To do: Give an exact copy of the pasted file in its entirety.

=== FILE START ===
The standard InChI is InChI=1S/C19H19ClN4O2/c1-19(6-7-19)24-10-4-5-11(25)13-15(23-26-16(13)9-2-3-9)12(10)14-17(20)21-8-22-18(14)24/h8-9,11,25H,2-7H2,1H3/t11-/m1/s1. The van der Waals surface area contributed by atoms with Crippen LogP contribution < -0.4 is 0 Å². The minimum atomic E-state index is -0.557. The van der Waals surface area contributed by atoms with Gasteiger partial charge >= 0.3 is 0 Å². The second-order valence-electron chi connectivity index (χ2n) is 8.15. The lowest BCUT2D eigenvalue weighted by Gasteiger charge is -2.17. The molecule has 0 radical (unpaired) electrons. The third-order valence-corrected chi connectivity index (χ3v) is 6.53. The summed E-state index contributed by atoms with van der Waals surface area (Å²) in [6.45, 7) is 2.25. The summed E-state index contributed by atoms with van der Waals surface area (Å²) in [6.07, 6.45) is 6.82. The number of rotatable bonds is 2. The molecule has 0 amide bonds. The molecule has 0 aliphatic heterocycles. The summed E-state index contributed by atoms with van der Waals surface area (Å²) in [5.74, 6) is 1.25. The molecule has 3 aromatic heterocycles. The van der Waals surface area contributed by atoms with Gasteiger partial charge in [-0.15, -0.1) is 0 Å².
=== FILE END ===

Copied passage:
The standard InChI is InChI=1S/C19H19ClN4O2/c1-19(6-7-19)24-10-4-5-11(25)13-15(23-26-16(13)9-2-3-9)12(10)14-17(20)21-8-22-18(14)24/h8-9,11,25H,2-7H2,1H3/t11-/m1/s1. The van der Waals surface area contributed by atoms with Crippen LogP contribution < -0.4 is 0 Å². The minimum atomic E-state index is -0.557. The van der Waals surface area contributed by atoms with Gasteiger partial charge >= 0.3 is 0 Å². The second-order valence-electron chi connectivity index (χ2n) is 8.15. The lowest BCUT2D eigenvalue weighted by Gasteiger charge is -2.17. The molecule has 0 radical (unpaired) electrons. The third-order valence-corrected chi connectivity index (χ3v) is 6.53. The summed E-state index contributed by atoms with van der Waals surface area (Å²) in [6.45, 7) is 2.25. The summed E-state index contributed by atoms with van der Waals surface area (Å²) in [6.07, 6.45) is 6.82. The number of rotatable bonds is 2. The molecule has 0 amide bonds. The molecule has 0 aliphatic heterocycles. The summed E-state index contributed by atoms with van der Waals surface area (Å²) in [5.74, 6) is 1.25. The molecule has 3 aromatic heterocycles. The van der Waals surface area contributed by atoms with Gasteiger partial charge in [-0.15, -0.1) is 0 Å².